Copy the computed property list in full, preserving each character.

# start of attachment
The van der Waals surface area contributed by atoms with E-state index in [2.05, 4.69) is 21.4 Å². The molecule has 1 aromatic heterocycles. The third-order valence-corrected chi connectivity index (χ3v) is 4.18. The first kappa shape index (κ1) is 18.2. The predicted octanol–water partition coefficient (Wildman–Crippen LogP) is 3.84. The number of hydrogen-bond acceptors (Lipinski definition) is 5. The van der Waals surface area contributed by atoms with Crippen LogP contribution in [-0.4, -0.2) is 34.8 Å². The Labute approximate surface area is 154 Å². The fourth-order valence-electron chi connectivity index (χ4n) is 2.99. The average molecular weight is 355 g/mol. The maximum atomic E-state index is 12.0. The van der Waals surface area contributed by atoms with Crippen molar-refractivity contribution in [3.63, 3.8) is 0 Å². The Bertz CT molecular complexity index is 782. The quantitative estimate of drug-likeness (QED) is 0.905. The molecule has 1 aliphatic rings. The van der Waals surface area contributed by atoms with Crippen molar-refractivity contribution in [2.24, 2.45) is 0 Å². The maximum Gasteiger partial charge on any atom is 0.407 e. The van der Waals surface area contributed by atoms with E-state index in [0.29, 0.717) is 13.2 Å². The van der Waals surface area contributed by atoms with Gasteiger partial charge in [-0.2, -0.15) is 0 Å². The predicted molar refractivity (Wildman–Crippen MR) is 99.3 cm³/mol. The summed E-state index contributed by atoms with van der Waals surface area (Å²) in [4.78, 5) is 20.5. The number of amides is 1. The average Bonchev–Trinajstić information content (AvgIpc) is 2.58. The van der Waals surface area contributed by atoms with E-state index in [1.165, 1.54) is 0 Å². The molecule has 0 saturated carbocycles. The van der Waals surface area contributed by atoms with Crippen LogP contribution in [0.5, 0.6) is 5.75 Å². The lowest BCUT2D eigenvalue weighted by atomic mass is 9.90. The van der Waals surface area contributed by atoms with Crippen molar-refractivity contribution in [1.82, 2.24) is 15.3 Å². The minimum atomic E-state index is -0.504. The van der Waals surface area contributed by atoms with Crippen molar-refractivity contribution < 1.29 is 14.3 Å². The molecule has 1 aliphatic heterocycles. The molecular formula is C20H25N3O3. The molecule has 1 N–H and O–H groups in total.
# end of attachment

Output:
The van der Waals surface area contributed by atoms with E-state index in [2.05, 4.69) is 21.4 Å². The molecule has 1 aromatic heterocycles. The third-order valence-corrected chi connectivity index (χ3v) is 4.18. The first kappa shape index (κ1) is 18.2. The predicted octanol–water partition coefficient (Wildman–Crippen LogP) is 3.84. The number of hydrogen-bond acceptors (Lipinski definition) is 5. The van der Waals surface area contributed by atoms with Crippen LogP contribution in [-0.4, -0.2) is 34.8 Å². The Labute approximate surface area is 154 Å². The fourth-order valence-electron chi connectivity index (χ4n) is 2.99. The average molecular weight is 355 g/mol. The maximum atomic E-state index is 12.0. The van der Waals surface area contributed by atoms with Crippen molar-refractivity contribution in [3.63, 3.8) is 0 Å². The Bertz CT molecular complexity index is 782. The quantitative estimate of drug-likeness (QED) is 0.905. The molecule has 1 aliphatic rings. The van der Waals surface area contributed by atoms with Crippen molar-refractivity contribution in [2.24, 2.45) is 0 Å². The maximum Gasteiger partial charge on any atom is 0.407 e. The van der Waals surface area contributed by atoms with E-state index in [0.29, 0.717) is 13.2 Å². The van der Waals surface area contributed by atoms with Gasteiger partial charge in [-0.2, -0.15) is 0 Å². The predicted molar refractivity (Wildman–Crippen MR) is 99.3 cm³/mol. The summed E-state index contributed by atoms with van der Waals surface area (Å²) in [4.78, 5) is 20.5. The number of amides is 1. The average Bonchev–Trinajstić information content (AvgIpc) is 2.58. The van der Waals surface area contributed by atoms with E-state index in [1.165, 1.54) is 0 Å². The molecule has 0 saturated carbocycles. The van der Waals surface area contributed by atoms with Crippen LogP contribution in [0.5, 0.6) is 5.75 Å². The lowest BCUT2D eigenvalue weighted by atomic mass is 9.90. The van der Waals surface area contributed by atoms with Crippen molar-refractivity contribution in [1.82, 2.24) is 15.3 Å². The minimum atomic E-state index is -0.504. The van der Waals surface area contributed by atoms with Crippen molar-refractivity contribution < 1.29 is 14.3 Å². The molecule has 1 aliphatic heterocycles. The molecular formula is C20H25N3O3. The molecule has 1 N–H and O–H groups in total.